Mrs. Jane Atkinson has taken winter quarters at Greta Hall for the remainder of the season.
Miss Augusta Blake was in Boston over Sunday.
David J. Lamprey is cutting ice on the Nilus Pond. People in that vicinity are filling their ice houses.
The Monday club will give a musicale at the home of Mrs. Ross on Jan. 17. The noted soprano, Miss Asunta Michilini of Boston will be present to sing; also, Mrs. Buswell, pianist, and Miss True, violinist, of Salisbury, Mass.
A baby daughter weighing nine pounds is the latest arrival at Mr. and Mrs. Elmer King's, born last Tuesday.
Batchelder and Berry's saw mill is employing hands to such an extent it looks as is the season for sawing would be a long one. Logs are being brought in from all around. Christopher Toppan is having the lumber for his new house sawed there. Teams are going in all directions, heavily freighted with the sawed lumber, and an immense amount of it is be to seen piled high along the roadside and far back into the land situated above William Redman's on High Street, the mill also being located on that street just below the Five Corners, which is certainly an admirable location.
Nathaniel Spinney is enjoying the rigor of winter weather, as usual, being as hale and hearty as if he did not expect to be eighty-three years old next August. He is sawing, and splitting wood, during the present week at Mrs. John Pearl's, and all about the neighborhood and town the greater part of the time. His friends speak of his energy as being quite remarkable and know, every one of them, he is never easy unless at work.
On the very stormy day of last week Mrs. Berry ventured out of town to attend the funeral at T. G. Moulton's, Hampton Falls, of Mrs. Annie Sanborn, who had long been a very great friend of Mrs. Berry's and whose father had been the esteemed physician of the whole family for thirty-eight years.
Mrs. Rebecca Leavitt is rapidly recovering from the effects of her serious accident of some time ago, and is at last able to be out. She owes her speedy recovery to the efficient high temperature treatment given by Dr. Mack.
Sunday evening the union mass meeting, which was to have been held on Dec. 26, will be held in the town hall on Sunday evening Jan. 16. Dr. Kneeland of Boston will make the address and it is hoped many will avail themselves of the opportunity as he has something interesting to say to all. A very attractive feature of the evening will be the music. The service will begin promptly at seven o'clock with singing by the grammar school children, under the direction of Miss Julia Locke, who will give the following selections: John G. Whittier's hymn, "Through the Shadows;" The Heavens Shone Forth; duet, Rubert Lindsey, Ada Tarlton. The Phillips family will also furnish instrumental music. A collection will be taken to aid in the work which Dr. Kneeland represents. All are invited to attend.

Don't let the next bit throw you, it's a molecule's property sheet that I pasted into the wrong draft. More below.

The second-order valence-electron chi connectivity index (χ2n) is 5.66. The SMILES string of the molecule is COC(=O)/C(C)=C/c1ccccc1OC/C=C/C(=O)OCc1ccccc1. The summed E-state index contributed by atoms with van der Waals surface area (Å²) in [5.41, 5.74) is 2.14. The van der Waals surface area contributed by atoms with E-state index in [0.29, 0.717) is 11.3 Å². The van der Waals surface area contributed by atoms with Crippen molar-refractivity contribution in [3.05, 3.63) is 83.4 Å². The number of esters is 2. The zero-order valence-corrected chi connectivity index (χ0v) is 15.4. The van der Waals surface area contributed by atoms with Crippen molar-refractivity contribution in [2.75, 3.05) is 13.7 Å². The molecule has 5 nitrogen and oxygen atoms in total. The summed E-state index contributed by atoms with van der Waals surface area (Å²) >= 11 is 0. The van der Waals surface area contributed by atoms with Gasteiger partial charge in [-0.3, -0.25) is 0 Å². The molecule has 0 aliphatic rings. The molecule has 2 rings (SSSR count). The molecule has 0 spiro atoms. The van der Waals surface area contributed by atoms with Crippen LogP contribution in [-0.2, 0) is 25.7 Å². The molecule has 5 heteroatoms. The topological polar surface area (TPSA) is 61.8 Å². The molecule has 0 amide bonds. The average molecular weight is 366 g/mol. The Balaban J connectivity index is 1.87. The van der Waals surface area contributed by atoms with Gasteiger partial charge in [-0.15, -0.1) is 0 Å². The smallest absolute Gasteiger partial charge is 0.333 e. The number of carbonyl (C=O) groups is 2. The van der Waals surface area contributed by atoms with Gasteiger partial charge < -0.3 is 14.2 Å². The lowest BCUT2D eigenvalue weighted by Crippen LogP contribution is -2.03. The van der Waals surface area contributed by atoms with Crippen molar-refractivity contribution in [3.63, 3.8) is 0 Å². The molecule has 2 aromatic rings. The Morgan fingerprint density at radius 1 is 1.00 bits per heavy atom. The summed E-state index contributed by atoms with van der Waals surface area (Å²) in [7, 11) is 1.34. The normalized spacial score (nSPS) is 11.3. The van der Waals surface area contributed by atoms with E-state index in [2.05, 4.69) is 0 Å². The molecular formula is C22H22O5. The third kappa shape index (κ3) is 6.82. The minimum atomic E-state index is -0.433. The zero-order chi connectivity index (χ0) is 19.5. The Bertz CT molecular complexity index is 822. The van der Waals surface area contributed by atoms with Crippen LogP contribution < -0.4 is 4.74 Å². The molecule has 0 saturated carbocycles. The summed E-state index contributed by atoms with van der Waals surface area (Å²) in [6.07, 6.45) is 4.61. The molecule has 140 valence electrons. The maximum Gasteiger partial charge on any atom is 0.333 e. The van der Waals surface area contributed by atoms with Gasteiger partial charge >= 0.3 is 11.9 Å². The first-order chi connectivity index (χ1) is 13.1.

Quite a goodly number attended the Teachers Training Class held at the Advent church last Monday evening. The Rev. Ina Partington, pastor of the Congregational church took charge of the class, who handled it in an able and pleasing manner. The next meeting of the class will be at the Free Baptist vestry the second Monday on February the 14th. The lesson will be a review of the first two lessons and the next two lessons as far as the book of Joshua. If the evening is very stormy, the class will meet the following Monday evening at the same time and place. All Sunday school superintendents, assistants, teachers are expected to be present. Plan to come.
East Rockingham Pomona grange held a special meeting here Wednesday with Ocean Side grange at the town hall. A closed session was held at ten o'clock in the forenoon, when the fifth degree was conferred in full. At the public meeting in the afternoon officers of the Pomona and Ocean Side granges were installed by Albion G. Weeks of Rochester, assisted by Miss Edith A. Ball and Miss Nancy G. Foss. The lecturer, Mrs. Nellie G. Lake, arranged the following program: Prayer, the Rev. Lincoln Phillips; music, Phillips family orchestra; address of welcome, Edward J. Brown, master of Ocean Side grange; response, Charles W. Barker of Exeter, master of Pomona grange; piano solo, Miss Ardella ston of Mar [text ommitted from the original here] Rye; vocal solo, Miss Edith Ball of Rochester. The question for discussion was, "What can we Have at our Pomona Meetings This Year to Increase the Attendance of the Men?" by Frederick Pickering of Newington; Charles H. Brackett of Greenland and Mrs. Edna Neal of Newfields. The meeting closed with a vocal duet by Helen Batchelder and Carrie Blake of Hampton.
James W. Blake tapped 820 pairs of shoes in 1909 at his repair shop on the beach road.